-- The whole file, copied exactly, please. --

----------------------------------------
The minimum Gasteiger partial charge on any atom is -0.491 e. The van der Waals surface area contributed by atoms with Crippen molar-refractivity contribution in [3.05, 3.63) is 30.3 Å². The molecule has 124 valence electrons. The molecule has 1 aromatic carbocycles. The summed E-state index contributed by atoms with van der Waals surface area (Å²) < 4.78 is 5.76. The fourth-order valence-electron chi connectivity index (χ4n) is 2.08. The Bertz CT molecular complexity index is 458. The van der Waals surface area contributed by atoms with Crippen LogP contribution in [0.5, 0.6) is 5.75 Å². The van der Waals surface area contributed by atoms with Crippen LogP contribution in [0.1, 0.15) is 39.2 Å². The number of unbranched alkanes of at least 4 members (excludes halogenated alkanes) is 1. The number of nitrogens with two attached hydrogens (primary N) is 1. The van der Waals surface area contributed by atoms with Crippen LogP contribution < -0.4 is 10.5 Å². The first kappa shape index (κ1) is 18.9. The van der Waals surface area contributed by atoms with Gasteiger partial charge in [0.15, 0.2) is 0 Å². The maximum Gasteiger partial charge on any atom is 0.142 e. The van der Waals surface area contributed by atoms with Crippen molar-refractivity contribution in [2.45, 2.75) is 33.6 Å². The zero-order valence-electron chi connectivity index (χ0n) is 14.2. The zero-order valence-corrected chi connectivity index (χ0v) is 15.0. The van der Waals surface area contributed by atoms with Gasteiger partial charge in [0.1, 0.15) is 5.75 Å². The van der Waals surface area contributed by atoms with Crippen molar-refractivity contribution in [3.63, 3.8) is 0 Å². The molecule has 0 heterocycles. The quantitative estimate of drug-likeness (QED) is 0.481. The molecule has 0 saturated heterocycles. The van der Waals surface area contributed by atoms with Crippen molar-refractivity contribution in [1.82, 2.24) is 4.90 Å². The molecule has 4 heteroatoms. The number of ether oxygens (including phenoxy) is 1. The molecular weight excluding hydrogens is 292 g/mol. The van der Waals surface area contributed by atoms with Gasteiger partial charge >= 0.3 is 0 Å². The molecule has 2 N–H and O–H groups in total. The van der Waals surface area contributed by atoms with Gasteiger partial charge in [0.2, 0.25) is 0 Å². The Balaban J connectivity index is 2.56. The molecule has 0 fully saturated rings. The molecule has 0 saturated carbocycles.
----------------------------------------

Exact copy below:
The minimum Gasteiger partial charge on any atom is -0.491 e. The van der Waals surface area contributed by atoms with Crippen molar-refractivity contribution in [3.05, 3.63) is 30.3 Å². The molecule has 124 valence electrons. The molecule has 1 aromatic carbocycles. The summed E-state index contributed by atoms with van der Waals surface area (Å²) < 4.78 is 5.76. The fourth-order valence-electron chi connectivity index (χ4n) is 2.08. The Bertz CT molecular complexity index is 458. The van der Waals surface area contributed by atoms with Crippen LogP contribution in [0.5, 0.6) is 5.75 Å². The van der Waals surface area contributed by atoms with Crippen LogP contribution in [0.1, 0.15) is 39.2 Å². The number of unbranched alkanes of at least 4 members (excludes halogenated alkanes) is 1. The number of nitrogens with two attached hydrogens (primary N) is 1. The van der Waals surface area contributed by atoms with Crippen LogP contribution < -0.4 is 10.5 Å². The first kappa shape index (κ1) is 18.9. The van der Waals surface area contributed by atoms with Gasteiger partial charge in [0.15, 0.2) is 0 Å². The maximum Gasteiger partial charge on any atom is 0.142 e. The van der Waals surface area contributed by atoms with Crippen molar-refractivity contribution in [2.45, 2.75) is 33.6 Å². The zero-order valence-electron chi connectivity index (χ0n) is 14.2. The zero-order valence-corrected chi connectivity index (χ0v) is 15.0. The van der Waals surface area contributed by atoms with Gasteiger partial charge in [0.1, 0.15) is 5.75 Å². The van der Waals surface area contributed by atoms with Crippen molar-refractivity contribution in [3.63, 3.8) is 0 Å². The molecule has 0 heterocycles. The quantitative estimate of drug-likeness (QED) is 0.481. The molecule has 0 saturated heterocycles. The van der Waals surface area contributed by atoms with Crippen molar-refractivity contribution in [1.82, 2.24) is 4.90 Å². The molecule has 4 heteroatoms. The number of ether oxygens (including phenoxy) is 1. The molecular weight excluding hydrogens is 292 g/mol. The van der Waals surface area contributed by atoms with Gasteiger partial charge >= 0.3 is 0 Å². The molecule has 2 N–H and O–H groups in total. The van der Waals surface area contributed by atoms with Gasteiger partial charge in [0.2, 0.25) is 0 Å². The Balaban J connectivity index is 2.56. The molecule has 0 fully saturated rings. The molecule has 0 saturated carbocycles.